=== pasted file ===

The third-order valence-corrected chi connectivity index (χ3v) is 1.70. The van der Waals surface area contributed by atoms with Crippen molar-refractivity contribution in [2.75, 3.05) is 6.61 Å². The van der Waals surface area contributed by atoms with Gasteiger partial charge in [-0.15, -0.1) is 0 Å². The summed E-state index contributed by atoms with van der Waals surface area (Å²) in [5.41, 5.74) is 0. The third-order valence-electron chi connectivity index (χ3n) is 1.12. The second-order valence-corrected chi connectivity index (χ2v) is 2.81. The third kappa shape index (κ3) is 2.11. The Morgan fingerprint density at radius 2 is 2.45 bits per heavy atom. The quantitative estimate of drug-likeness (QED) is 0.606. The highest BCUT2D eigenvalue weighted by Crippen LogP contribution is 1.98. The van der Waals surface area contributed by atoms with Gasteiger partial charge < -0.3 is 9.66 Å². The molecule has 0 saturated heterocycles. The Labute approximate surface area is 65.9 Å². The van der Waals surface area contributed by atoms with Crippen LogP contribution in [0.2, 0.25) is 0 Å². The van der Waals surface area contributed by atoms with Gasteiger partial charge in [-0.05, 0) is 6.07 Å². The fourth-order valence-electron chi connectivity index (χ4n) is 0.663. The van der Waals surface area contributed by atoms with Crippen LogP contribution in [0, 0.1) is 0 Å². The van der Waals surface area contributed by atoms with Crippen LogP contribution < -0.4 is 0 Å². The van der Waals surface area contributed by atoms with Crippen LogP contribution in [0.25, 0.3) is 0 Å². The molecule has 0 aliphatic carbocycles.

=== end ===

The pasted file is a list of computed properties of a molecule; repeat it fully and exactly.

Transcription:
The third-order valence-corrected chi connectivity index (χ3v) is 1.70. The van der Waals surface area contributed by atoms with Crippen molar-refractivity contribution in [2.75, 3.05) is 6.61 Å². The van der Waals surface area contributed by atoms with Gasteiger partial charge in [-0.15, -0.1) is 0 Å². The summed E-state index contributed by atoms with van der Waals surface area (Å²) in [5.41, 5.74) is 0. The third-order valence-electron chi connectivity index (χ3n) is 1.12. The second-order valence-corrected chi connectivity index (χ2v) is 2.81. The third kappa shape index (κ3) is 2.11. The Morgan fingerprint density at radius 2 is 2.45 bits per heavy atom. The quantitative estimate of drug-likeness (QED) is 0.606. The highest BCUT2D eigenvalue weighted by Crippen LogP contribution is 1.98. The van der Waals surface area contributed by atoms with Gasteiger partial charge < -0.3 is 9.66 Å². The molecule has 0 saturated heterocycles. The Labute approximate surface area is 65.9 Å². The van der Waals surface area contributed by atoms with Crippen LogP contribution in [0.2, 0.25) is 0 Å². The van der Waals surface area contributed by atoms with Gasteiger partial charge in [-0.05, 0) is 6.07 Å². The fourth-order valence-electron chi connectivity index (χ4n) is 0.663. The van der Waals surface area contributed by atoms with Crippen LogP contribution in [0, 0.1) is 0 Å². The van der Waals surface area contributed by atoms with Crippen LogP contribution < -0.4 is 0 Å². The van der Waals surface area contributed by atoms with Crippen LogP contribution in [0.25, 0.3) is 0 Å². The molecule has 0 aliphatic carbocycles.